I was going to submit several MyDSL extensions I’d compiled for my personal use but decided against it because I’m not using Linux anymore. I mentioned one — calcurse.uci — in the forums and I submitted it yesterday as I said I would (it’s not yet posted as I write this).
calcurse is a curses-based calendar application that’s useful, very light, and fast — especially compared to other calendar applications (like Sunbird/Lightning). It’s usable, but it’s not perfect. In fact, one shortcoming is how it can crash very suddenly. It just doesn’t tolerate errors (hence the crashes). Crashes can be minimized or even avoided by paying attention to a few things.
First, when editing time-specific events and changing their times, don’t let the first new time overlap an old time. For example, if you move back an appointment, edit the new end time rather than the start time. And vice versa — if you edit something to move it forward, edit the start time before the end time. An even easier way to handle it, even though it’s not always convenient, is to simply delete the event and re-do it altogether.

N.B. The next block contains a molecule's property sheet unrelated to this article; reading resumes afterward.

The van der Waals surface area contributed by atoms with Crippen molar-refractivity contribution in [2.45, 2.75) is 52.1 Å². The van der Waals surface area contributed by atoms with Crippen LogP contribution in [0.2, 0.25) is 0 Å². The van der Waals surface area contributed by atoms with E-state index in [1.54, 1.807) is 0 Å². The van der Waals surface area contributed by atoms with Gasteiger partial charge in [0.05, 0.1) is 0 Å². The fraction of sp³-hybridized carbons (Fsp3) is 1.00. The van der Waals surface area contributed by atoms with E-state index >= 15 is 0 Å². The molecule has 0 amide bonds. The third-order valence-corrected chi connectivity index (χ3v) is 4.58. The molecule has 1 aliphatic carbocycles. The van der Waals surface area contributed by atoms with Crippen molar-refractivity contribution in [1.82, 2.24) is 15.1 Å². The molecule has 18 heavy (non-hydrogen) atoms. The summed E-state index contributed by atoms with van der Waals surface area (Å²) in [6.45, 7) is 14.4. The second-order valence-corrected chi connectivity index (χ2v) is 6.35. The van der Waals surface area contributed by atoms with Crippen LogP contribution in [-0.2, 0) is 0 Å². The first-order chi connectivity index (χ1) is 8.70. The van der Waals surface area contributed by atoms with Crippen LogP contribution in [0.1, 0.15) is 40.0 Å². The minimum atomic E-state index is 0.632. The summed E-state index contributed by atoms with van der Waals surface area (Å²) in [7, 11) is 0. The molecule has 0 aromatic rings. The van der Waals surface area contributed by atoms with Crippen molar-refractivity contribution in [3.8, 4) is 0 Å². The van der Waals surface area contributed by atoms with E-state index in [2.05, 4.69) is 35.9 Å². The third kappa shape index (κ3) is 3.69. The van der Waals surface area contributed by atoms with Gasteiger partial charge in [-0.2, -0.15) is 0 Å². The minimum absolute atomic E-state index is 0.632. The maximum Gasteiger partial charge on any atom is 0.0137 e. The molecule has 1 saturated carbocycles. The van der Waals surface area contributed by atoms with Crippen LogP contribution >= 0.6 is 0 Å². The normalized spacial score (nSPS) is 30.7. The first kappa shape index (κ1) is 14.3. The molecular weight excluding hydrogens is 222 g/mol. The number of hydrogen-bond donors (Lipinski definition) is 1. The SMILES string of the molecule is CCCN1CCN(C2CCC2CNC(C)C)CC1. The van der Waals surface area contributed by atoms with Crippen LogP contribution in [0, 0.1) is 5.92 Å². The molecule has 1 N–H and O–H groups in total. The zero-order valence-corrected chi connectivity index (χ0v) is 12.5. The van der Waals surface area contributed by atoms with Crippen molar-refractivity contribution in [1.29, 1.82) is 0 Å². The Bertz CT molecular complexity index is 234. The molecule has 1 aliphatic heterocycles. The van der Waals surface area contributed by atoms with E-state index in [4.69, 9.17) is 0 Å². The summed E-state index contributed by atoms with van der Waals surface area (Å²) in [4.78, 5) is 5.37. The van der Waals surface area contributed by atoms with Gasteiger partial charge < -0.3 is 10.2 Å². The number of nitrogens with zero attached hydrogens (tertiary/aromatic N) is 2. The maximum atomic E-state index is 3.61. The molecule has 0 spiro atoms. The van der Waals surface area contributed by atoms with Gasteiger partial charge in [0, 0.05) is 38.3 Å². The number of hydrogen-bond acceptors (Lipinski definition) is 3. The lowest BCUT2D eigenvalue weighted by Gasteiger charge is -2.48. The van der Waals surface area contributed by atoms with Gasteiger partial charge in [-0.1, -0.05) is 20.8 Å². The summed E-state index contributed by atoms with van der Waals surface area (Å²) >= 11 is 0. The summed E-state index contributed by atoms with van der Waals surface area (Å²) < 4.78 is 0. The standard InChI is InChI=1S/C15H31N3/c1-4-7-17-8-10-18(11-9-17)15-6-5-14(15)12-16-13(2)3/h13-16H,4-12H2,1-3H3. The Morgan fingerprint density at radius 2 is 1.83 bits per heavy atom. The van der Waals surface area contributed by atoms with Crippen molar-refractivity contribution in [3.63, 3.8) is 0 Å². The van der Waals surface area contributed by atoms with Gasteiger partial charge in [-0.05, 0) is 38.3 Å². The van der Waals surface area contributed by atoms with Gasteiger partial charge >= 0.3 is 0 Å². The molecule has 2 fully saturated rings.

Second, be wary of editing repeating events. I think I’ve had more errors with repeating events than anything else. I found my own way to handle repeating events by manually editing the calendar file itself.
Third, save frequently. I try to save every time I change something so I don’t lose anything. Saving isn’t difficult: just hit the s key and return. That’s hardly an inconvenience, especially compared to having to start over from scratch.
Fourth, it doesn’t import calendar file formats directly even though it can export ical-compatible files. After you’ve made a few entries, you can see what would need to be done to script changes necessary to import/export whatever format you want. I have a script that parses information from csv files (google calendar) so they can be merged with a calcurse calendar file. It’s on one of my backup CDs and I don’t have them with me right now. I’ll post the script when I find it.
Finally, calcurse’s operation is fairly straightforward. Toggle between panes with tab. The keystroke tips are provided on bottom like in the pico or nano editors. You can change settings so it doesn’t ask you to confirm quit, color, etc.